China’s Economic Stability Good Sign for Vulnerable Global Economy

China will easily meet its growth target of 6.5% to 7% this year, a welcome sign for a global economy struggling to regain momentum in the wake of the financial crisis.

chinaXinhua News Agency, the official press agency of the People’s Republic of China, recently described the global economy as “weak and vulnerable.” Against this backdrop, a stabilizing Chinese economy will take some of the pressure off the global marketplace.[1]

Despite the “troublesome start” to 2016, China’s economic fortunes appear to have turned around, culminating in three consecutive quarters of steady economic growth. Gross domestic product (GDP) expanded at an annualized 6.7% in the first three quarters of 2016, higher than estimates forecasting a faster cool down in the world’s second-largest economy.

chinaXinhua added that maintaining stable growth for China in 2017 wouldn’t be easy, “given persistently weak external demand, ongoing deleveraging and capacity-reduction, and a slowing property sector.”[2]
An overheating property sector has forced the government take its foot off the stimulus pedal, and shift its focus on reining in a potential speculative bubble. This appears to have weighed on economic growth in the final month of 2016.

China’s official manufacturing purchasing managers’ index (PMI) slowed faster than expected in December, the National Bureau of Statistics reported on New Year day. A separate measure of service activity also slowed faster than expected.[3]

In its October outlook report, the International Monetary Fund (IMF) forecast the Chinese economy to expand just 6.6% in 2016, slower than the previous year’s 6.9% rate that was also the slowest in 25 years.[4] The international lending institution expects growth to slow to 6.2% in 2017, as China’s economic transition continues.[5]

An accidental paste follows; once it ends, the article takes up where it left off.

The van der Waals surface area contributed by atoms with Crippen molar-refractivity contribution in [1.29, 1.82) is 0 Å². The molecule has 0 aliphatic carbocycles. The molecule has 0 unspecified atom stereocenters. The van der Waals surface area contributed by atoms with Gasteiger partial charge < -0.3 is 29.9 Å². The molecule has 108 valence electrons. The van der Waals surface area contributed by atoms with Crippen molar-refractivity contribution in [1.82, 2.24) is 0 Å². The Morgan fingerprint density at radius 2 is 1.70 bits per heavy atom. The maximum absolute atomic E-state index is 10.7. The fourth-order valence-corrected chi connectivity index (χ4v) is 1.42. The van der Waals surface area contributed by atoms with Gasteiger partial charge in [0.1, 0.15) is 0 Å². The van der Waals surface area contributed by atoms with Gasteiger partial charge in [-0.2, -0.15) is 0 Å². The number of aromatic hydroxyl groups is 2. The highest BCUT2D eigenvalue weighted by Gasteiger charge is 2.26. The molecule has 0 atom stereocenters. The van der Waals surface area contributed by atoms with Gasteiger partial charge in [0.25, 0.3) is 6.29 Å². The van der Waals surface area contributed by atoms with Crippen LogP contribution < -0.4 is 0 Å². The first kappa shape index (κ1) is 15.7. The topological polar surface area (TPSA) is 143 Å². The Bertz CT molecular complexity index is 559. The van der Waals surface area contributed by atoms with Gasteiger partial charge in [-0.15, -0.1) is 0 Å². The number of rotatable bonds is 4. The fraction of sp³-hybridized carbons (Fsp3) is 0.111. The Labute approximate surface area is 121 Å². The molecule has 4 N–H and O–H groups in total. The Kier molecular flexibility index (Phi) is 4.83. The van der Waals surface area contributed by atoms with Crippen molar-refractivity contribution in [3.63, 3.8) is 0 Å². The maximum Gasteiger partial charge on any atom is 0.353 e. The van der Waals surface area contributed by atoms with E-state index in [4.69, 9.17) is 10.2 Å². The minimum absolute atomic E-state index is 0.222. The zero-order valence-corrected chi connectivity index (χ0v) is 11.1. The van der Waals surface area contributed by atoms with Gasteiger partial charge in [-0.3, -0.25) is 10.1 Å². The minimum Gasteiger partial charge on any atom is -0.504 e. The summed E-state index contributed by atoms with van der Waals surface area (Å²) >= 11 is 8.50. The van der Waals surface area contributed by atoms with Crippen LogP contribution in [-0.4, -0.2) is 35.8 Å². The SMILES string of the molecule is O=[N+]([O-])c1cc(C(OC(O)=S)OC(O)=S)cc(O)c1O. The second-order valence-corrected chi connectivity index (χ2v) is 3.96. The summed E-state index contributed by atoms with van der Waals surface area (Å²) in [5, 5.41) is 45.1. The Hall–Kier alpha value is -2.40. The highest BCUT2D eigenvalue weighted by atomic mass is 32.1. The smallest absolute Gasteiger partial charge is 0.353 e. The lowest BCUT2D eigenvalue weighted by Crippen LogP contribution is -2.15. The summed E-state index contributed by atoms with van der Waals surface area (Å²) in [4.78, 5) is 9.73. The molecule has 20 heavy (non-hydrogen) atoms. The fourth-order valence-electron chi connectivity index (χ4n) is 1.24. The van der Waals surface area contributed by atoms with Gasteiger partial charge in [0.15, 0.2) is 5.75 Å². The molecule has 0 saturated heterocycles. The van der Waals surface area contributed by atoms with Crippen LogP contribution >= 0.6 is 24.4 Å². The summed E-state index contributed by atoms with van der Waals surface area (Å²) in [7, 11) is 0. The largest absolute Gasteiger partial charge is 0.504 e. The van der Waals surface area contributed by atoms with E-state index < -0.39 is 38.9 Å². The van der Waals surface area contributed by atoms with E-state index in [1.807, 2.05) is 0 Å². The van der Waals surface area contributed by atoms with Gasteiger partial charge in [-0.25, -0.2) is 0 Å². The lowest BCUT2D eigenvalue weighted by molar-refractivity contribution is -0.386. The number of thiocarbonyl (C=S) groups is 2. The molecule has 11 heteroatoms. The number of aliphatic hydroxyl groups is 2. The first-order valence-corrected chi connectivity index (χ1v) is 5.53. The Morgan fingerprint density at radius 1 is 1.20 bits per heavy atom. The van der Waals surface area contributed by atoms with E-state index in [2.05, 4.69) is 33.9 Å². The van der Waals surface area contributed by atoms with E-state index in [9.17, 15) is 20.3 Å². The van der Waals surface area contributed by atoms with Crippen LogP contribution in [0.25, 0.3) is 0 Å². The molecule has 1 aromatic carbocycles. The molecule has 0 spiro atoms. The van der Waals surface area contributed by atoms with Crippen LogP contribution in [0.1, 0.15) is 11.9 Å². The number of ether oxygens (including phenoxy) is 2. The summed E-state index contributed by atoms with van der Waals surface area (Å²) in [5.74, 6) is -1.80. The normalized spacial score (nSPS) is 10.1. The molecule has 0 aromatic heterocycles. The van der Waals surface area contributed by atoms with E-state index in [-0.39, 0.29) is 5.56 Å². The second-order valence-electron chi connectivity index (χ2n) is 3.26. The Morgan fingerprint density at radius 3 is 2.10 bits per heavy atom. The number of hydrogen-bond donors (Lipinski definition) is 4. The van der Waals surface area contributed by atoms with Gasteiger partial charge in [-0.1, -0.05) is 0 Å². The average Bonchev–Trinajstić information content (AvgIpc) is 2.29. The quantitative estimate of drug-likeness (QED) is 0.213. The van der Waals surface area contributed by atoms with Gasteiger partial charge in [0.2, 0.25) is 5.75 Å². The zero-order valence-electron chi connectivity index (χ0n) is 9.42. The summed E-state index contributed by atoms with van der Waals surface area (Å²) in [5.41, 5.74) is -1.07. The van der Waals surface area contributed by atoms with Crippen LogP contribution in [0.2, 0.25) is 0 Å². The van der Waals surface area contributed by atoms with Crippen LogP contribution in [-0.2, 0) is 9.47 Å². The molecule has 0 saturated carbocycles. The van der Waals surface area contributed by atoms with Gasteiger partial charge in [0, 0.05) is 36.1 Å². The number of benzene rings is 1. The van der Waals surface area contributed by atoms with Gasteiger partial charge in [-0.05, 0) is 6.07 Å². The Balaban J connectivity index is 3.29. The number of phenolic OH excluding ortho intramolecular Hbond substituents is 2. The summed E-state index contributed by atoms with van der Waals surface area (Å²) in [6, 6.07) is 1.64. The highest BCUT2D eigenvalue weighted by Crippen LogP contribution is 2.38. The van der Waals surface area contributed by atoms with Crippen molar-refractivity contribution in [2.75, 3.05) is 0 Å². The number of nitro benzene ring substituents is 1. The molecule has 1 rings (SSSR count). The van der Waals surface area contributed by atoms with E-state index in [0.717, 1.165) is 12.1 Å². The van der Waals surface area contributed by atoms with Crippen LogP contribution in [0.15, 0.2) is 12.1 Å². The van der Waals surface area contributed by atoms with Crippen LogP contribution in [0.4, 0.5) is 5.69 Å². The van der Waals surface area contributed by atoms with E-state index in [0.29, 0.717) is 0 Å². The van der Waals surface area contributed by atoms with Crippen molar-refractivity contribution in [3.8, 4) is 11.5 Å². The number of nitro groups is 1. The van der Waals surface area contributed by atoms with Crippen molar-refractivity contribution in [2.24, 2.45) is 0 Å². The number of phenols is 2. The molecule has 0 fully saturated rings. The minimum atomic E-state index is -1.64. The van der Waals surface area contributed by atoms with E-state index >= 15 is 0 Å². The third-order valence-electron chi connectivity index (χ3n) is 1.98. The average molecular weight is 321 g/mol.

chinaDespite its recent stability, China’s economy faces a myriad of challenges tied to overcapacity, weak international demand and capital flight. The country’s foreign exchange reserves declined by roughly 8% in the year through November as the yuan renminbi weakened 6% against the US dollar.[6] The Chinese currency  may be expected to face stronger headwinds in 2017 as the US dollar continues to strengthen in the shadow of multiple rate hikes by the Federal Reserve. These trends have forced Chinese investors into new markets ranging from property to bitcoin to hedge against yuan instability.

Capital flight from mainland China has triggered intense bouts of volatility in the financial markets. China was the centre of the “Black Monday” market crash of August 2015 and the eventual bear market turn at the start of 2016. There is reason to believe that Chinese markets may continue to stoke uncertainty in the financial markets for the foreseeable future.

China’s economic slowdown is an inevitable symptom of a country transitioning away from industrial production toward consumption and services. The transition has been slow and painful, with Beijing forced to rely on traditional growth drivers to maintain its competitiveness. These drivers include massive debt and “smokestack” industries that made China one of the world’s most competitive economies. This was evident in the first half of 2016, where growth was fueled in large part by credit.

While China’s days of runaway growth may be winding down, very few emerging economies are growing at anywhere near the same pace. In fact, India is the only major economy outpacing China in terms of GDP growth. This trend may be expected to continue for the foreseeable future.

Against this backdrop, the global economy needs China “more than ever,” Xinhua said.[7] This is most evident in the two-plus year collapse in oil prices, which was partially driven by slowing demand in the world’s second-largest economy.

 

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[1] Reuters (December 26, 2016). “China’s growth ‘reassuring’ for ‘weak and vulnerable’ global economy: Xinhua.”

[2] Reuters (December 26, 2016). “China’s growth ‘reassuring’ for ‘weak and vulnerable’ global economy: Xinhua.”

[3] Sam Bourgi (January 1, 2017). “Growth in Chinese Manufacturing, Services Slows in December, Official PMI Data Show.” Economic Calendar.

[4] Mark Magnier (January 19, 2016). “China’s Economic Growth in 2015 Is Slowest in 25 Years.” The Wall Street Journal.

[5] International Monetary Fund (October 2015). World Economic Outlook: Subdued Demand, Symptoms and Remedies.”

[6] Sam Bourgi (December 31, 2016). “BTC/USD: Bitcoin prices Up 58% in Fourth Quarter as Bull Run Continues.” Economic Calendar.

[7] Reuters (December 26, 2016). “China’s growth ‘reassuring’ for ‘weak and vulnerable’ global economy: Xinhua.”

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